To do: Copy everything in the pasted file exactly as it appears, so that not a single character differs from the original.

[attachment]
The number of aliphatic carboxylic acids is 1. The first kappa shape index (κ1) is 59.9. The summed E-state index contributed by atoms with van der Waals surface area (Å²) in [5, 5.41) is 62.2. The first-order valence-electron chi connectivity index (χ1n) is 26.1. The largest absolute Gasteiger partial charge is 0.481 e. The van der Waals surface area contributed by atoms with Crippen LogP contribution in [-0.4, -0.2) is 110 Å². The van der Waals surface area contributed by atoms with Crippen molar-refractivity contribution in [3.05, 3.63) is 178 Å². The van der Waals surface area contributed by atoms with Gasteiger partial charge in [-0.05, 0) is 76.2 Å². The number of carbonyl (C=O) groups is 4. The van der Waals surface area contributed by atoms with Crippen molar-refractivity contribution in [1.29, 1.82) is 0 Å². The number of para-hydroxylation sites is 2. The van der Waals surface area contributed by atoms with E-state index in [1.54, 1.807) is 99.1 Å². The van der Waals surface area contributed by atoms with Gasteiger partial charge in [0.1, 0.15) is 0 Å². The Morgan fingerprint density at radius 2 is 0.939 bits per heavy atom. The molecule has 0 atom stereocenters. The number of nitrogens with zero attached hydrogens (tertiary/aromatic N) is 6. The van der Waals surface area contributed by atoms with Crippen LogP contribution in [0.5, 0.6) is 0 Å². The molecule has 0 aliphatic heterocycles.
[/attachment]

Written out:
The number of aliphatic carboxylic acids is 1. The first kappa shape index (κ1) is 59.9. The summed E-state index contributed by atoms with van der Waals surface area (Å²) in [5, 5.41) is 62.2. The first-order valence-electron chi connectivity index (χ1n) is 26.1. The largest absolute Gasteiger partial charge is 0.481 e. The van der Waals surface area contributed by atoms with Crippen LogP contribution in [-0.4, -0.2) is 110 Å². The van der Waals surface area contributed by atoms with Crippen molar-refractivity contribution in [3.05, 3.63) is 178 Å². The van der Waals surface area contributed by atoms with Gasteiger partial charge in [-0.05, 0) is 76.2 Å². The number of carbonyl (C=O) groups is 4. The van der Waals surface area contributed by atoms with Crippen molar-refractivity contribution in [1.29, 1.82) is 0 Å². The number of para-hydroxylation sites is 2. The van der Waals surface area contributed by atoms with E-state index in [1.54, 1.807) is 99.1 Å². The van der Waals surface area contributed by atoms with Gasteiger partial charge in [0.1, 0.15) is 0 Å². The Morgan fingerprint density at radius 2 is 0.939 bits per heavy atom. The molecule has 0 atom stereocenters. The number of nitrogens with zero attached hydrogens (tertiary/aromatic N) is 6. The van der Waals surface area contributed by atoms with Crippen LogP contribution in [0.5, 0.6) is 0 Å². The molecule has 0 aliphatic heterocycles.